Idle time, alone time
When asked the primary reason for using their mobile devices, 64 percent of survey respondents said "to keep myself from being bored." The next most popular reason, "to bring friends or family together," was cited by just 32 percent of respondents, which indicates that Americans may prefer quality time with a mobile device to hanging out with a "real" friend. Additionally, 46 percent copped to watching a television show they would never watch with their friends, only in private. Among those who confessed to secret TV behavior, the top show watched behind closed doors was "Pawn Stars" (36 percent), followed by the "Storage Wars" series (32 percent), and "The Real Housewives" (28 percent).
Our most trusted confidante
Mobile users trust the information they find on the Internet by a wide margin - especially compared to information provided by their parents. In fact, 55 percent said they trust "how-to" advice taken from the Internet over advice from their parents. Though Millennials are the first generation to grow up immersed in digital technology, they don't necessarily trust the Internet more than older Americans do: 62 percent of Gen Xers compared to 54 percent of Millennials trust advice from the mobile Web more than their parents.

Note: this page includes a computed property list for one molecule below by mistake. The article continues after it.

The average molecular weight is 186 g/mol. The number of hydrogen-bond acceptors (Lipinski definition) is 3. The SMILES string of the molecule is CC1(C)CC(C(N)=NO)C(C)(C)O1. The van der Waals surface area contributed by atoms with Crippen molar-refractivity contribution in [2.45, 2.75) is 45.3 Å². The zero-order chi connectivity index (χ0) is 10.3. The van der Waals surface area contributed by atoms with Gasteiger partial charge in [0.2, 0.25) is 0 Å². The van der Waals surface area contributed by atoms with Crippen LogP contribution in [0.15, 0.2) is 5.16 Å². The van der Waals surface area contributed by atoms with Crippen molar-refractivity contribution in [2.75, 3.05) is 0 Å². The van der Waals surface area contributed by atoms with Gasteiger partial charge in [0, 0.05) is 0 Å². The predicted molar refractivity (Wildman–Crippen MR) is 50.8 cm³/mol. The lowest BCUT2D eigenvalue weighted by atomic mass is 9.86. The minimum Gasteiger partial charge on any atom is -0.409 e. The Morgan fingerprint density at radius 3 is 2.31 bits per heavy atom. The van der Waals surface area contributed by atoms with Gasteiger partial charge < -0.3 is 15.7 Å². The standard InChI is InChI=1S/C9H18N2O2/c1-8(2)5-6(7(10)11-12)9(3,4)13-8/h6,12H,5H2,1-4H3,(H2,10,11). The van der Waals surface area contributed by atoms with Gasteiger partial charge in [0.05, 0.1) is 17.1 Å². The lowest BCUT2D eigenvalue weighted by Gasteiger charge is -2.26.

A good friend is hard to find
Just as we get impatient with a friend who shows up late or takes too long to text us back, nearly a third (30 percent) of the survey respondents said that they will wait only eight seconds for a mobile Web page to load before giving up. Along the same lines, 72 percent said they are likely to abandon downloading a large file because of slow download speeds. Mobile device users will not hesitate to throw in the towel when response times are inadequate.
"These survey findings confirm suspicions that most of us are rendered completely helpless when separated from our mobile devices, perhaps even more than when we are pulled apart from our best friends," said Mick Hollison, vice president of Integrated Marketing and Strategy, Citrix. "As our attachments to smartphones and tablets continue to grow deeper and more intimate, companies must respond with new ways to empower people to use their favorite devices across their personal and professional lives. This will enable all of us to reach new levels of productivity and prosperity."